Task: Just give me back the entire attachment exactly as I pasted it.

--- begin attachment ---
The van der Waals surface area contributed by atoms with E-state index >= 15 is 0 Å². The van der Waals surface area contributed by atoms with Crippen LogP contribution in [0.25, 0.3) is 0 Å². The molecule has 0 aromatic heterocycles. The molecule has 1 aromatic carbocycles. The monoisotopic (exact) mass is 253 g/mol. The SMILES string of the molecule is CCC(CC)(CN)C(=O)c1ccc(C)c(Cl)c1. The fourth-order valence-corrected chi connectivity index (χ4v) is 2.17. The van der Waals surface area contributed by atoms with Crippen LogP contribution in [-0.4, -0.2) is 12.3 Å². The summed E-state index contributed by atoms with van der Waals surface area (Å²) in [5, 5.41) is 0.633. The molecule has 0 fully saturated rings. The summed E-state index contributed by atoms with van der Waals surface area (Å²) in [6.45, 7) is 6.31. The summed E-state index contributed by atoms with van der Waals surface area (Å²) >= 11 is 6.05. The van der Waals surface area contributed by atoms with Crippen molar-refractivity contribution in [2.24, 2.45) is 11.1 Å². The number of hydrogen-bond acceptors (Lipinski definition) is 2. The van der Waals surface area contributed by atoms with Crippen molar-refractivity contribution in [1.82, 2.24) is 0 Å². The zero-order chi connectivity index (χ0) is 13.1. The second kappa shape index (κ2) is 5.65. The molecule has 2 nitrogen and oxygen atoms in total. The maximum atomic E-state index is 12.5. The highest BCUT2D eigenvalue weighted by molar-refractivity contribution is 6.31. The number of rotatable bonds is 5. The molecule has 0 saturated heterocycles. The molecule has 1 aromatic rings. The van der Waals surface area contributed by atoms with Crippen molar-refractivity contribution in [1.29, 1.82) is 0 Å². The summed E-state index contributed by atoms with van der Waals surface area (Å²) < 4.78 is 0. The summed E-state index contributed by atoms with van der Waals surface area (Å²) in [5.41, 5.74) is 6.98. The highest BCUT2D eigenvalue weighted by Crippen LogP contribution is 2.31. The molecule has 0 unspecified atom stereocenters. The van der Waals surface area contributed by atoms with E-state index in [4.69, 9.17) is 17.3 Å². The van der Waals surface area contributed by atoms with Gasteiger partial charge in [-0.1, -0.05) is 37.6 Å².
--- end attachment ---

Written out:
The van der Waals surface area contributed by atoms with E-state index >= 15 is 0 Å². The van der Waals surface area contributed by atoms with Crippen LogP contribution in [0.25, 0.3) is 0 Å². The molecule has 0 aromatic heterocycles. The molecule has 1 aromatic carbocycles. The monoisotopic (exact) mass is 253 g/mol. The SMILES string of the molecule is CCC(CC)(CN)C(=O)c1ccc(C)c(Cl)c1. The fourth-order valence-corrected chi connectivity index (χ4v) is 2.17. The van der Waals surface area contributed by atoms with Crippen LogP contribution in [-0.4, -0.2) is 12.3 Å². The summed E-state index contributed by atoms with van der Waals surface area (Å²) in [5, 5.41) is 0.633. The molecule has 0 fully saturated rings. The summed E-state index contributed by atoms with van der Waals surface area (Å²) in [6.45, 7) is 6.31. The summed E-state index contributed by atoms with van der Waals surface area (Å²) >= 11 is 6.05. The van der Waals surface area contributed by atoms with Crippen molar-refractivity contribution in [2.24, 2.45) is 11.1 Å². The number of hydrogen-bond acceptors (Lipinski definition) is 2. The van der Waals surface area contributed by atoms with Crippen molar-refractivity contribution in [1.82, 2.24) is 0 Å². The zero-order chi connectivity index (χ0) is 13.1. The second kappa shape index (κ2) is 5.65. The molecule has 2 nitrogen and oxygen atoms in total. The maximum atomic E-state index is 12.5. The highest BCUT2D eigenvalue weighted by molar-refractivity contribution is 6.31. The number of rotatable bonds is 5. The molecule has 0 saturated heterocycles. The molecule has 1 aromatic rings. The van der Waals surface area contributed by atoms with Crippen molar-refractivity contribution in [1.29, 1.82) is 0 Å². The summed E-state index contributed by atoms with van der Waals surface area (Å²) < 4.78 is 0. The summed E-state index contributed by atoms with van der Waals surface area (Å²) in [5.41, 5.74) is 6.98. The highest BCUT2D eigenvalue weighted by Crippen LogP contribution is 2.31. The molecule has 0 unspecified atom stereocenters. The van der Waals surface area contributed by atoms with E-state index in [4.69, 9.17) is 17.3 Å². The van der Waals surface area contributed by atoms with Gasteiger partial charge in [-0.1, -0.05) is 37.6 Å².